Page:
Homewood Fire Chief John Bresnan on Monday said he would drop his campaign to strengthen the city’s fire codes until regulators finish their yearly evaluation of fire safety and local code enforcement. The Public Safety Committee agreed, and will send their recommendation to the City Council on Monday.
Bresnan has been lobbying for stricter codes — particularly those requiring automatic sprinklers in large buildings–ever since the city council eliminated tougher standards that a previous council had tacked on to the 2009 International Building Code. In a maneuver to pacify businesses complaining of the costs of furnishing sprinklers, the council in August re-adopted the 2009 code, but without the additional amendments. Bresnan responded by laying out a list of new amendments he said would address cost concerns but still provide a level of fire safety he wanted for the city and its firefighters. That list included requiring sprinklers for residential institutions such as dormitories and motels; removing the option for a business to remove or deactivate a sprinkler system; and requiring existing buildings of 10,000 square feet or larger to install sprinklers to new construction standards if substantial renovations are made.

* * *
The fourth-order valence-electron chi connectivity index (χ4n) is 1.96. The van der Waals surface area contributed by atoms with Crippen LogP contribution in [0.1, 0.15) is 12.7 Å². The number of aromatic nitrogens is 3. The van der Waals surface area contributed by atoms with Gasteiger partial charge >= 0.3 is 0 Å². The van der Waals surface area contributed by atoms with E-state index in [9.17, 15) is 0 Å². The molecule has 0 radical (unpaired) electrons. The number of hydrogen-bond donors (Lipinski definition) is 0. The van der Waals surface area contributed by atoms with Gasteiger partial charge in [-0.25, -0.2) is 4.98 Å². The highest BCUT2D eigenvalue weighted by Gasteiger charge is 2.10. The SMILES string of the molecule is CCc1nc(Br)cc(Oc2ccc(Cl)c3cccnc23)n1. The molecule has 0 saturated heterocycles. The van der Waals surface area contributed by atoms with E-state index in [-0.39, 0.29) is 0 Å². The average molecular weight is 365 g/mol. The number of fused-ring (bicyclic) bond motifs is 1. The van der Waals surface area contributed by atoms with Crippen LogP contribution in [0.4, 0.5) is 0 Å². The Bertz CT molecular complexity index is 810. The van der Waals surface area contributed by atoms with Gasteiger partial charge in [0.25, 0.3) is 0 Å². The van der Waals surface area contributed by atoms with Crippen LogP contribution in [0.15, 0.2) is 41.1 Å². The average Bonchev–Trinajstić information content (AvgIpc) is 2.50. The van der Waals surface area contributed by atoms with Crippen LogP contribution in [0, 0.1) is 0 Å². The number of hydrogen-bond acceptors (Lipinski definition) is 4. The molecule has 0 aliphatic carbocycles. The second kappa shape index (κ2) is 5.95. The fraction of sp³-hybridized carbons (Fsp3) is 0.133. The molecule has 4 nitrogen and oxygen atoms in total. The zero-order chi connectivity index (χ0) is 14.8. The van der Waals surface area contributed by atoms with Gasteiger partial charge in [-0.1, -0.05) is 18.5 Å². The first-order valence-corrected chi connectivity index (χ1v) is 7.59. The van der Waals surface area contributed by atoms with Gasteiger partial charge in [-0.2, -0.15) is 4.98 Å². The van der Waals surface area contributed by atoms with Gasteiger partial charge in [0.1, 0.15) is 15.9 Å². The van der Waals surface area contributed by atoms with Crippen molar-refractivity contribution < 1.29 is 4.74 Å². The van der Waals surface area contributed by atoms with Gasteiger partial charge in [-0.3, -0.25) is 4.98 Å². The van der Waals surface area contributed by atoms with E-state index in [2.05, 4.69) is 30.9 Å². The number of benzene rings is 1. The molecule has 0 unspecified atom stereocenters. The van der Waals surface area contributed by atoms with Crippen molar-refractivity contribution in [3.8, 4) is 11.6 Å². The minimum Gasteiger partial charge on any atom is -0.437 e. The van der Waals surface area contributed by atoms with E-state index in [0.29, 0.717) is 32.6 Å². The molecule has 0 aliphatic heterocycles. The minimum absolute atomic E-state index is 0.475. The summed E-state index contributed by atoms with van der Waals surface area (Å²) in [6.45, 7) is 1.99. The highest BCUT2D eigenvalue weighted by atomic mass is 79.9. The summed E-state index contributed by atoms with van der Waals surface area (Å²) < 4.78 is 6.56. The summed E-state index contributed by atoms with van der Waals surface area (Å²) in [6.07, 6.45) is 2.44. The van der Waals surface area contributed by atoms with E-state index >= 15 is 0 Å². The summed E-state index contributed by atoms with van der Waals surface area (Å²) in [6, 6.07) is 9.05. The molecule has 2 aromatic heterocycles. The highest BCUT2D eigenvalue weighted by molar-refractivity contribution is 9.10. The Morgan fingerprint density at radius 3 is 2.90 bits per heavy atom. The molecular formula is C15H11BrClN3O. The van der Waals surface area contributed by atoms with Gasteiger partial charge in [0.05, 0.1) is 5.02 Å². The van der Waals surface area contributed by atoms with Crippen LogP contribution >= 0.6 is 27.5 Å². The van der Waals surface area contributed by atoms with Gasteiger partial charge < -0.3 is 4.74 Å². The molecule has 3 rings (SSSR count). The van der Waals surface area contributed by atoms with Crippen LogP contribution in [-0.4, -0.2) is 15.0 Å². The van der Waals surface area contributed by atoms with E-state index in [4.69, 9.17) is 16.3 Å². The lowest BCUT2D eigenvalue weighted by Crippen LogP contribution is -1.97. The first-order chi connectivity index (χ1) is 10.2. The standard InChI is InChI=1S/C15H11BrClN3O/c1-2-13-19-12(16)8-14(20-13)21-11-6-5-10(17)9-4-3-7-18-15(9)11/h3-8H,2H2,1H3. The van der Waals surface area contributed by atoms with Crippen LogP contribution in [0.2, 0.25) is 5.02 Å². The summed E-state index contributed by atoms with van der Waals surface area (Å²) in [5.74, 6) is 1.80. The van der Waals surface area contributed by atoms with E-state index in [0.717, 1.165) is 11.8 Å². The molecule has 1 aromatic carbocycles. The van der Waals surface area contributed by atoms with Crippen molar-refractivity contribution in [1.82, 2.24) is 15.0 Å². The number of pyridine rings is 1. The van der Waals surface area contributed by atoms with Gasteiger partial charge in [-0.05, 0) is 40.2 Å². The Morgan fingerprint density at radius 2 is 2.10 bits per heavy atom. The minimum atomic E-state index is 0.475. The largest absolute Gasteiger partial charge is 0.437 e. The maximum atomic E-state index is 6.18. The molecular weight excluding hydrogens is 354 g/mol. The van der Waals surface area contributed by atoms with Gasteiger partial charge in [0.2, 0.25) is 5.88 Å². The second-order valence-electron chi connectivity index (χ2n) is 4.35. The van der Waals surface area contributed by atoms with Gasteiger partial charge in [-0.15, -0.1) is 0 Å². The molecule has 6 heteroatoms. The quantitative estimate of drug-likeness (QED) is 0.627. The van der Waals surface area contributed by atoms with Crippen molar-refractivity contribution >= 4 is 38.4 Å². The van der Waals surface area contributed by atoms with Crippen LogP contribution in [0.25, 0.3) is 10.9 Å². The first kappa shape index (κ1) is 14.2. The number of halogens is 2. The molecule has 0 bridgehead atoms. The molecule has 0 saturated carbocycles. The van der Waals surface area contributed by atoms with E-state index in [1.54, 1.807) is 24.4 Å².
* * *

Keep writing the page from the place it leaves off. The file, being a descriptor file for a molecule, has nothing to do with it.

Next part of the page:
Council members had debated the matter with no result through two full-council work sessions before referring the matter to this committee.
But Bresnan told the committee he now recommends dropping the matter until the city gets the results of an Insurance Services Office (ISO) evaluation. (The city currently has an ISO rating of 2, the second
highest best possible, and one which some home insurers might use to set lower local premiums.) Bresnan said the evaluators will no doubt also recommend updating to the 2012 or 2015 code, due to be published soon, which may address some of his concerns about sprinkling large buildings. For the time being, the un-amended 2009 code is in force.
Committee chairman Patrick McClusky said everyone was in agreement to wait. However, Jim Wyatt, the city’s planning director, would seek “immediate consideration” to adopt the new codes when the ISO recommendation came, he said.
The fire code became an issue when certain businesses, including Southpace Properties and Barber Companies, were considering renovations that would have triggered a costly requirement to upgrade to automatic sprinklers.